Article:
Academic Support Programs

In addition to time management, effective study skills are an essential part of mastering class content and helping you succeed academically.

To master your study skills in college, you must come up with your own study schedule and stick to it. This can be challenging at first, especially when many new social opportunities and responsibilities have also been added to your life; however, if you invest some initial time analyzing your activities and setting up a personal study schedule, you will find it easier to succeed in your studies and have time for a social life too.

Analyze Your Time

Try this: Find a friend or peer who's really good at a study strategy you want to develop, and talk to them about how they worked on this habit. Are there ways that you can study together to stay accountable? You can also look up study strategies online - check out this one on study skills from Columbia College

Establish a Routine

Set Goals

You can use this worksheet to start identifying your goals for the academic quarter and year.

Make the goals for your study sessions 1) specific, 2) measurable, 3) actionable 4) relevant and 5) timely. These are called smart goals and will make it easier for you to hold yourself accountable.

Try this: At the beginning of every quarter, reflect on the questions, "What do I want to achieve this school year? What are my measures of success?" Write down your responses and share them with peers, friends, or roommates to hold yourself accountable! Use this Beginning of Quarter worksheet to help identify your goals.

Reward yourself with a fun activity like visiting the IMA, attending an event on campus, getting bubble tea on the ave, or catching up with a friend!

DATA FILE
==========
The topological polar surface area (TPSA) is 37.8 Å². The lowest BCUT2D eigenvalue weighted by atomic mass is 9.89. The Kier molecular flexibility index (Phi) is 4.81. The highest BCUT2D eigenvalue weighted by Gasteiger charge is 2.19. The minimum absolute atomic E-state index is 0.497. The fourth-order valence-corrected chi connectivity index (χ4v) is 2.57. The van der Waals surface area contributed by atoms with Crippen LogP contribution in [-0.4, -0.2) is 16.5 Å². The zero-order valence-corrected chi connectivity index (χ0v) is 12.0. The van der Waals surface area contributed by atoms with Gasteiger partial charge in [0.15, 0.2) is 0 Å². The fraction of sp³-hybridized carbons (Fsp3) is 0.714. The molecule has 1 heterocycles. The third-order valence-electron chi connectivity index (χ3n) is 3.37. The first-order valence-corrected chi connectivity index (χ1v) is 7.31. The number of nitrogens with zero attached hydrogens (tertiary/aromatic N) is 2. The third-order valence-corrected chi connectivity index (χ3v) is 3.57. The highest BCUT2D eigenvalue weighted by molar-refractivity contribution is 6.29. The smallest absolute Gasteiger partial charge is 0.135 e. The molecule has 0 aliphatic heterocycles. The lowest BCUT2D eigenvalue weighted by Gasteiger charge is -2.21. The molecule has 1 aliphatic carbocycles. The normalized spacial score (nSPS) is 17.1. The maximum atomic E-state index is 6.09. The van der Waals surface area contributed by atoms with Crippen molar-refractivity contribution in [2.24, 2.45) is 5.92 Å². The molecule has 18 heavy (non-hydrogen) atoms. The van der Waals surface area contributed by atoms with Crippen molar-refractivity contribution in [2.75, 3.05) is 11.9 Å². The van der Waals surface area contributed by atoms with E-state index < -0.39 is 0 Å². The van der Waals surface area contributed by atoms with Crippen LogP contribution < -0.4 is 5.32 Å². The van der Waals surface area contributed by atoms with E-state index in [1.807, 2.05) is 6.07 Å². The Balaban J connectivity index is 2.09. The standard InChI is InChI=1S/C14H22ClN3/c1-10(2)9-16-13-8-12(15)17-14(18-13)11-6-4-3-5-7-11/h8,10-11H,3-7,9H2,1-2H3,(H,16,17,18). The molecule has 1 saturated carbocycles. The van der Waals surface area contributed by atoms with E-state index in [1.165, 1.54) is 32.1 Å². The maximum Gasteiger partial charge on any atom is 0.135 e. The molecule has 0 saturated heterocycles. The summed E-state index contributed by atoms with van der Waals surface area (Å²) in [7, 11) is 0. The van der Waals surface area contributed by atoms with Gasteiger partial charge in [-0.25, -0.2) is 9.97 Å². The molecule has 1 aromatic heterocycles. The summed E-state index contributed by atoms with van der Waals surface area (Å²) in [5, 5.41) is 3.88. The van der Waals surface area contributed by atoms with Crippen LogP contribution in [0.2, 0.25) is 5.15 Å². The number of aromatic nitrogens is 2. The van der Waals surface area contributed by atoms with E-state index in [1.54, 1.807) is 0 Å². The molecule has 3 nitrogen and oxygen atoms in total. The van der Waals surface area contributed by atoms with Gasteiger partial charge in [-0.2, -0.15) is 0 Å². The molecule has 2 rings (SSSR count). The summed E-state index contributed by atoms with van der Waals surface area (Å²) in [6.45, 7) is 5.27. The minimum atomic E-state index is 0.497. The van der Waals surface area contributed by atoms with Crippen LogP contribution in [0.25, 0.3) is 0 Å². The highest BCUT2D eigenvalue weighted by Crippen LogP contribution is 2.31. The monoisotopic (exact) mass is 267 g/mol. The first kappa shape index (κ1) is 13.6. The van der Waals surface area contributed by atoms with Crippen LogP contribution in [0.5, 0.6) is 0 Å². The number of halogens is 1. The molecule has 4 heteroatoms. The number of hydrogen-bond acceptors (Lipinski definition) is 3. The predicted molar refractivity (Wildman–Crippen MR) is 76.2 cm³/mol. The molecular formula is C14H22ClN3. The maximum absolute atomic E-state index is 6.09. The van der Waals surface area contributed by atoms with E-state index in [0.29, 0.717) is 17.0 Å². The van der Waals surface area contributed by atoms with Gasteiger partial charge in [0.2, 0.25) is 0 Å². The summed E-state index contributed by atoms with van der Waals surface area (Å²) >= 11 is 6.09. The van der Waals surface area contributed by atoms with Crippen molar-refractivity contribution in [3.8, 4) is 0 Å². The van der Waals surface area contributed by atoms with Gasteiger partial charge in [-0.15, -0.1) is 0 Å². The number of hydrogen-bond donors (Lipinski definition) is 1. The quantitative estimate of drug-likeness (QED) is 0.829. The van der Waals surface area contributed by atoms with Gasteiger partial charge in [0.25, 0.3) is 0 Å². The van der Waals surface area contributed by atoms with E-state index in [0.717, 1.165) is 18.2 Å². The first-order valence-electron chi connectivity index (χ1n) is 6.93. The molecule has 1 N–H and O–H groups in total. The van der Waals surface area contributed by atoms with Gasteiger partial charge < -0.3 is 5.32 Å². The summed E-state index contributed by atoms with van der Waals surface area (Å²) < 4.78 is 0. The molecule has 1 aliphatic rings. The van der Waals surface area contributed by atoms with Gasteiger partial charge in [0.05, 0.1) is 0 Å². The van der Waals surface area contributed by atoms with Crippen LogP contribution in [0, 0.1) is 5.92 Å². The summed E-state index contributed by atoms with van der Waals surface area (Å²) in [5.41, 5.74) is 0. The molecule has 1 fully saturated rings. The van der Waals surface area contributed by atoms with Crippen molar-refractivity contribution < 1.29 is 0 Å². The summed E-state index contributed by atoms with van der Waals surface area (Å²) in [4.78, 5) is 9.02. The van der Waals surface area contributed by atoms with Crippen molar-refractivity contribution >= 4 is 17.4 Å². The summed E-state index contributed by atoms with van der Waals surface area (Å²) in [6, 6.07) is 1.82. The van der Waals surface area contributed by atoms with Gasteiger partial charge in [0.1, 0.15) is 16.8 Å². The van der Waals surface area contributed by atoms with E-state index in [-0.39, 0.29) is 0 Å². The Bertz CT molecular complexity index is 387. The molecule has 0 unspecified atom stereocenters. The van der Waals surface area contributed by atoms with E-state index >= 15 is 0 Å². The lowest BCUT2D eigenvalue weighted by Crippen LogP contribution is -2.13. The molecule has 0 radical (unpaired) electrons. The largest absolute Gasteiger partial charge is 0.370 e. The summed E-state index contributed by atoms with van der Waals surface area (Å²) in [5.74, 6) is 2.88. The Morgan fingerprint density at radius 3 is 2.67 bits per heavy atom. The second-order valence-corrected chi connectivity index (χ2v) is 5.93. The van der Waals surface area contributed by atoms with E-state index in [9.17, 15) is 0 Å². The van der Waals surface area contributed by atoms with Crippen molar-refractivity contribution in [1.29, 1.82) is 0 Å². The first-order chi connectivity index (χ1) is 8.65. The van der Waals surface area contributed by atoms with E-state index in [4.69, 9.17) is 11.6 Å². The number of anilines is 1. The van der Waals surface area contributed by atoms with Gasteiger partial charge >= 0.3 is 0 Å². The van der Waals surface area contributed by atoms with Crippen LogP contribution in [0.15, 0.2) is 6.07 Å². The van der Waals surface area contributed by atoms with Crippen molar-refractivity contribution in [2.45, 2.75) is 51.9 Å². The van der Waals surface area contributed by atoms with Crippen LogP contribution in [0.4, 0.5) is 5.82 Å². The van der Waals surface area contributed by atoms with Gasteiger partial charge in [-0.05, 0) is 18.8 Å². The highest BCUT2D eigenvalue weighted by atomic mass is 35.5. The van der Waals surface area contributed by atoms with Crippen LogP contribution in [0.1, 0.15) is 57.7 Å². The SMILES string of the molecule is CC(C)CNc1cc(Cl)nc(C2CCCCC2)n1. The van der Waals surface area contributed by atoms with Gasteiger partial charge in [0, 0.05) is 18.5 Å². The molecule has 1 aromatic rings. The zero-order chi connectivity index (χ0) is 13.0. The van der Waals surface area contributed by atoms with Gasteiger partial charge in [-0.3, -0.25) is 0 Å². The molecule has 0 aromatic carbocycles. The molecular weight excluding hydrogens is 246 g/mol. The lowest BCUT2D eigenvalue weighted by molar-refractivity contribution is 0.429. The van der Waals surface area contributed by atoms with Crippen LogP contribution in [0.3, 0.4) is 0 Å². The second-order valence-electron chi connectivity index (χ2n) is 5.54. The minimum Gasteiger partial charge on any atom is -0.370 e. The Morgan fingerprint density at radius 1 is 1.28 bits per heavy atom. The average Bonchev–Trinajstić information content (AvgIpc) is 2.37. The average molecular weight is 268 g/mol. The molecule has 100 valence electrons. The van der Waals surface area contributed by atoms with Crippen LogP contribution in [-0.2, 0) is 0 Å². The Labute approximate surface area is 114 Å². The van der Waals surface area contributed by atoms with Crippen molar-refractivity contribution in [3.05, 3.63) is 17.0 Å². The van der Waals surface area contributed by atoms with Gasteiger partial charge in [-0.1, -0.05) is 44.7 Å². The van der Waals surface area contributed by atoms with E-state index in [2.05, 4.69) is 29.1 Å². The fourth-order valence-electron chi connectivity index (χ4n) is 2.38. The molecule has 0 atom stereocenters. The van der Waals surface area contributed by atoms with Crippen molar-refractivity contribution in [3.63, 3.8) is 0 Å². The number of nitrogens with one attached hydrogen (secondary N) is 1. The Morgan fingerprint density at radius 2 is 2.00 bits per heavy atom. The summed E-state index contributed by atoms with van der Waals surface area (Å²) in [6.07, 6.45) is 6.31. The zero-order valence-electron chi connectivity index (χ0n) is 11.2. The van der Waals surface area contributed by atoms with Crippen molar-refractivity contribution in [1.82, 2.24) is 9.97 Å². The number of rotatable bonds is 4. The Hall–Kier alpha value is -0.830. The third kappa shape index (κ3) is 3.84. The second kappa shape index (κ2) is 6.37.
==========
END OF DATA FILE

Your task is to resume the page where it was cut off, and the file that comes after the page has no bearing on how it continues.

Now that you've set up some specific goals, here are some tips for daily maintenance of your study skills!

Keep up with each day's classes

Try this: Write down specific questions that come up as you review notes from lecture, and bring them to office hours!

Organize your study sessions

Try this: Study for one hour, then take a 10-minute break. It's important to give yourself mental breaks while studying so you don't burn out!

Studying on the Run

Form a study group

That's the simple idea behind study groups. By participating in a study group, you take advantage of one of your best academic resources at UW: other students. You can discuss your approaches to the same problems and develop study strategies that work for everyone! Study groups also bring a social quality to your study time.

"Group studying can help glean new perspectives, battle procrastination, break up monotony of studying alone, and learn new study skills."

Guidelines for a Successful Study Group

Roles Within a Group

Some groups like to assign members certain roles to keep the group functioning smoothly. You might like to try:

Some Uses of Study Groups

As you work in a study group, remember to utilize other campus resources in combination to your group work. Visit professor and TA office hours, study centers, the Odegaard Writing Center, and CLUE just to name a few!

Try this: Do your homework problems individually before study group. Then have group members teach each other how they solved the problems. Concentrate on the reasoning process, how you thought your way through the problem.

Adapted from Active Learning: A Study Skills Worktext by Rory Donnelly (1990).